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Review: Dragon Prince #1

Dragon Prince #1

Written by Ron Marz

Art by Lee Moder

Cover by Jeff Johnson and Stjepan Sejic

Published by Top Cow

Ron Marz (Green Lantern, Witchblade) and First Born: Aftermath artist Lee Moder have teamed up for Dragon Prince, which debuted on September 10th. Prince is a four-part miniseries that is a mix of modern day fantasy with martial arts action and mystic mayhem, and anybody a fan of the Jade Empire video game series or younger audiences that obsess over Ben 10 will surely get a kick out of the title.

Going through "the change" is never easy for teenagers, though Aaron Chang is going through something quite out of the ordinary. Aaron has always felt sort of ostracized by his peers because of his mixed heritage (his mother being Caucasian and his father being Asian) and often called things like "white rice". His mother is a fantasy writer, much to the chagrin of her son, who feels like he is too old for her "stories". One day at school however, he learns that he is very much indeed different from his school mates as he chars the school bully with his breath of fire. He returns home where his mother tells him of his true heritage. He is the Dragon Prince, last of his kind and heir to the bloodline of all dragons. Hunted to the brink of extinction by a secret society of magi, dragonkind's survival is now in Aaron's hands.

First off, let me just say I am a huge Ron Marz fan. He created my favorite Green Lantern (Kyle Rayner), and his narratives for Witchblade have been the best since she burst onto the scene in the late '90s. He's made it more reader-friendly, which is always a plus in my eyes. While I'm not too familiar with Moder's art, I like his style. It's not too rendered and his panels are competent enough that anybody from the age of 8 to 80 can understand. The ink and coloring mesh well. Nothing is lost or overdone. This is a book I really want to pick up to see where it leads. I don't think there are enough "fantasy" books out in the market now. True, you could debate that all superhero books are fantasy, they are, but I'm talking about more in the style of the Wheel of Time, Harry Potter, The 10th Kingdom, etc. While I enjoyed Battle Chasers back in the day, the book almost never came out on time and I just lost interest.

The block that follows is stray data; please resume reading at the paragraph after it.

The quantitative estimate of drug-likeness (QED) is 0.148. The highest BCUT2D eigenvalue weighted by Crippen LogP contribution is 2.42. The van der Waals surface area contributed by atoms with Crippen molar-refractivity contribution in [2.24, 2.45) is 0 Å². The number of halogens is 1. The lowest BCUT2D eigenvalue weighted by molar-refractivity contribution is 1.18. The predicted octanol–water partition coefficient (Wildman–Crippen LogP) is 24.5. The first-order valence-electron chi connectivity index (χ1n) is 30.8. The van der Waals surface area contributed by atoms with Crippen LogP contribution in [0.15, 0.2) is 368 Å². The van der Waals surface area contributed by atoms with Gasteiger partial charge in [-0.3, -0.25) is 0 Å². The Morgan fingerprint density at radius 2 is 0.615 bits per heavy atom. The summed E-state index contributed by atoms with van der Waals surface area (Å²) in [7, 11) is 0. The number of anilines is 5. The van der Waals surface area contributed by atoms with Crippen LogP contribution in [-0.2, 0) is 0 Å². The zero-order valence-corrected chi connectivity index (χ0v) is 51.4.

Dragon Prince is a PG-rated book that could be picked up for ages 8 and up. I plan on picking up a few for my friends' kids. The fact that the protagonist is thirteen years-old should only make the book more related to the younger readers who loved the Eragon series (Aaron is actually seen reading that). I've been an advocate for comics being for kids again- the market has gotten almost too gritty and downright depressing with its focus on the "everything changes forever" storytelling. Dragon Prince isn't that. Yes, it's a big story which will leave our young protagonist changed, but its great storytelling, easily accessible, While this was just the first issue, I'm expecting great things out of this story. More, please.

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